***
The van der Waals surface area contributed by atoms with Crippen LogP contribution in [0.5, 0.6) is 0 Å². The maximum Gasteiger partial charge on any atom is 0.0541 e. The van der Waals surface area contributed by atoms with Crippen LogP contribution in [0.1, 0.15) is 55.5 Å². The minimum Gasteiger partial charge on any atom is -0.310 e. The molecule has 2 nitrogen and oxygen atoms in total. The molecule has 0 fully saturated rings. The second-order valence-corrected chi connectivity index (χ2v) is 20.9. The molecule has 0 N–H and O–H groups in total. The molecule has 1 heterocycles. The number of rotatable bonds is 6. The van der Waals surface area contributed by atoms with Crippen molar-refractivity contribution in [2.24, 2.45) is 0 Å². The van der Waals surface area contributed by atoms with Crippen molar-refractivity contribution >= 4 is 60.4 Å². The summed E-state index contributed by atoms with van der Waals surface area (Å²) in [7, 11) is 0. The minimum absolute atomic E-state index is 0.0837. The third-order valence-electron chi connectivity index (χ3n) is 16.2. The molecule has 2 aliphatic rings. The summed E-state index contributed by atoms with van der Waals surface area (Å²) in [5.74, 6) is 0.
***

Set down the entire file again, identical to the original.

The van der Waals surface area contributed by atoms with Crippen LogP contribution in [0.5, 0.6) is 0 Å². The maximum Gasteiger partial charge on any atom is 0.0541 e. The van der Waals surface area contributed by atoms with Crippen LogP contribution in [0.1, 0.15) is 55.5 Å². The minimum Gasteiger partial charge on any atom is -0.310 e. The molecule has 2 nitrogen and oxygen atoms in total. The molecule has 0 fully saturated rings. The second-order valence-corrected chi connectivity index (χ2v) is 20.9. The molecule has 0 N–H and O–H groups in total. The molecule has 1 heterocycles. The number of rotatable bonds is 6. The van der Waals surface area contributed by atoms with Crippen molar-refractivity contribution in [2.24, 2.45) is 0 Å². The van der Waals surface area contributed by atoms with Crippen molar-refractivity contribution >= 4 is 60.4 Å². The summed E-state index contributed by atoms with van der Waals surface area (Å²) in [7, 11) is 0. The minimum absolute atomic E-state index is 0.0837. The third-order valence-electron chi connectivity index (χ3n) is 16.2. The molecule has 2 aliphatic rings. The summed E-state index contributed by atoms with van der Waals surface area (Å²) in [5.74, 6) is 0.